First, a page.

Camille Cone


Facts


  • Official Name: Camille Cone
  • Seismically Monitored: No
  • Color Code:
  • Alert Level:
  • Elevation: 418m (1371ft)
  • Latitude: 65.53387
  • Longitude: -163.38996
  • Smithsonian VNum:
  • Nearby Towns:
    • Deering 42 mi (68 km) NE
    • Council 45 mi (73 km) SW
    • Mary's Igloo 55 mi (88 km) SW
    • White Mountain 59 mi (95 km) SW
    • Golovin 69 mi (111 km) SE

Description

Camille Cone is a part of the basaltic lava plateau that surrounds Imuruk Lake on the north central part of Seward Peninsula, Alaska [1] . Hopkins (1963) [1] estimates that Camille Cone is roughly 100 feet high and one mile in diameter. Hornitos are common near the source vent of Camille Cone, which is marked by a smaller welded agglomerate cone that is about 65 feet high [1] . Within this agglomerate cone is a summit crater that is about 60 feet in diameter and filled with loose scoria [1] .
Issuing from Camille Cone, and extending 39 km westward from it, is the Camille lava flow [2] . This basaltic pahoehoe lava flow is generally less than 25 feet thick, with initial microrelief features including pressure ridges, hornitos, and collapse depressions visible [1] . However, frost riving has disturbed the surface of the flow along primary fractures that formed during flow emplacement, resulting in individual blocks being tilted from their initial positions and giving the flow an appearance of a jigsaw puzzle with individual pieces spread apart [1] .
Camille Cone, and the pahoehoe flow that extends 39 km westward from it, are Late Pleistocene in age [1] [2] . Indeed, Mukasa and others (2007) [3] attempted to date the Camille lava flow via Ar-Ar dating and were unsuccessful due to a lack of appreciable radiogenic Ar. The Camille flow overlies the older Gosling and Imuruk volcanics, whereas the Holocene-aged Lost Jim lava flow overlies the Camille lava flow between Lava Lake and Camille Cone [1] [2] .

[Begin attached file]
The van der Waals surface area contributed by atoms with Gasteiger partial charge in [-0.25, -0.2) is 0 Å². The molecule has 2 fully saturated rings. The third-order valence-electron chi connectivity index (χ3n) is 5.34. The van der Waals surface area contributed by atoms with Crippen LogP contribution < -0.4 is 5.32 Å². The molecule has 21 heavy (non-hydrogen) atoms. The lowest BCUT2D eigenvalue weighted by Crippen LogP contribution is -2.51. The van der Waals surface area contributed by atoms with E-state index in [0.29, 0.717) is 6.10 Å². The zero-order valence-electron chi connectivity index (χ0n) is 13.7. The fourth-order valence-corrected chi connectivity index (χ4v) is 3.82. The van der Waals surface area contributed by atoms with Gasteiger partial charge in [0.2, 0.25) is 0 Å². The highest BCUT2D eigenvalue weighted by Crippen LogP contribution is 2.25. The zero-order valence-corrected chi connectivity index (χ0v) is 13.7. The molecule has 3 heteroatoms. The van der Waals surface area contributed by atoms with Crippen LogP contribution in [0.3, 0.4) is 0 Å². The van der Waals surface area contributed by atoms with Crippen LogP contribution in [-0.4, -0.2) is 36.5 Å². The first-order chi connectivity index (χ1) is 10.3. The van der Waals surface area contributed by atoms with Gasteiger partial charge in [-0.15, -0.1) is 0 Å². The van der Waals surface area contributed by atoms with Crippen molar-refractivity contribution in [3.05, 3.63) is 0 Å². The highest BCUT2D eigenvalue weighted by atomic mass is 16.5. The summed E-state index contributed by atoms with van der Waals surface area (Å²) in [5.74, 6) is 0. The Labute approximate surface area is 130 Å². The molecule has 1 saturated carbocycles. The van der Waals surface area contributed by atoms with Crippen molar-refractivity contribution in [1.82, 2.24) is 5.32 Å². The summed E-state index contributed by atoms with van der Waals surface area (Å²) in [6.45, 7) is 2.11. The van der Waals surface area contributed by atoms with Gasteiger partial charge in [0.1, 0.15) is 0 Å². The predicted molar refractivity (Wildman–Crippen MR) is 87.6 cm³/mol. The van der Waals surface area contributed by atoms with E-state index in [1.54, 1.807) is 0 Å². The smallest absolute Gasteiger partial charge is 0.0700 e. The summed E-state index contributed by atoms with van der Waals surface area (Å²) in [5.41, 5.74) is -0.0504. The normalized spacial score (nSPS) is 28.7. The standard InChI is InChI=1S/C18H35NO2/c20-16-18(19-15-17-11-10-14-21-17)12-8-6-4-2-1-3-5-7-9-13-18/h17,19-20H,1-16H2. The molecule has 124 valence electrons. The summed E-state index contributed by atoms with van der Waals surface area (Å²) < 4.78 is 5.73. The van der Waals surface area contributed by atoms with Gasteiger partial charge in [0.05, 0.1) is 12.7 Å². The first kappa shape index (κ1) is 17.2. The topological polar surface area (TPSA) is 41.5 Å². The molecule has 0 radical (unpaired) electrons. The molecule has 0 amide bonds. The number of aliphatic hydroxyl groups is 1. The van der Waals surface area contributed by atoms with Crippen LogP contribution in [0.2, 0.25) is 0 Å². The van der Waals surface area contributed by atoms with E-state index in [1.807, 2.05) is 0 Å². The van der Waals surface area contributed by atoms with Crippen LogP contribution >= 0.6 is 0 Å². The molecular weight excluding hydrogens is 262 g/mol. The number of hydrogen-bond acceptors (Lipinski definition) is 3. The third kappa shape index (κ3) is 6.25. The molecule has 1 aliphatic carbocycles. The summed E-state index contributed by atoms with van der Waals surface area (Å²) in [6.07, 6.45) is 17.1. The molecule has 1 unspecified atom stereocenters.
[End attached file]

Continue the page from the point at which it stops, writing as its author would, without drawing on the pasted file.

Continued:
Name Origin

"Camille Cone" was reported as a place name in 1951 by Hopkins (Orth, 1971).


References Cited

[1] Geology of the Imuruk Lake area, Seward Peninsula, Alaska, 1963

Hopkins, D. M., 1963, Geology of the Imuruk Lake area, Seward Peninsula, Alaska: U.S. Geological Survey Bulletin 1141-C, 101 p., 2 sheets, scale 1:250,000.
full-text PDF 3.3 MB
plate 1 PDF 25 MB
plate 4 PDF 316 KB

[2] Volcanoes of North America: United States and Canada, 1990

Wood, C. A., and Kienle, Juergen, (eds.), 1990, Volcanoes of North America: United States and Canada: New York, Cambridge University Press, 354 p.

[3] The (super 40) Ar/ (Super 39) Ar chronology and eruption rates of Cenozoic volcanism in the eastern Bering Sea Volcanic Province, Alaska, 2007

Mukasa, S.B., Andronikov, A.V., and Hall, C.M., 2007, The (super 40) Ar/ (Super 39) Ar chronology and eruption rates of Cenozoic volcanism in the eastern Bering Sea Volcanic Province, Alaska: Journal of Geophysical Research, v. 112, 18 p., doi: 10.1029/2006JB004452, 2007.

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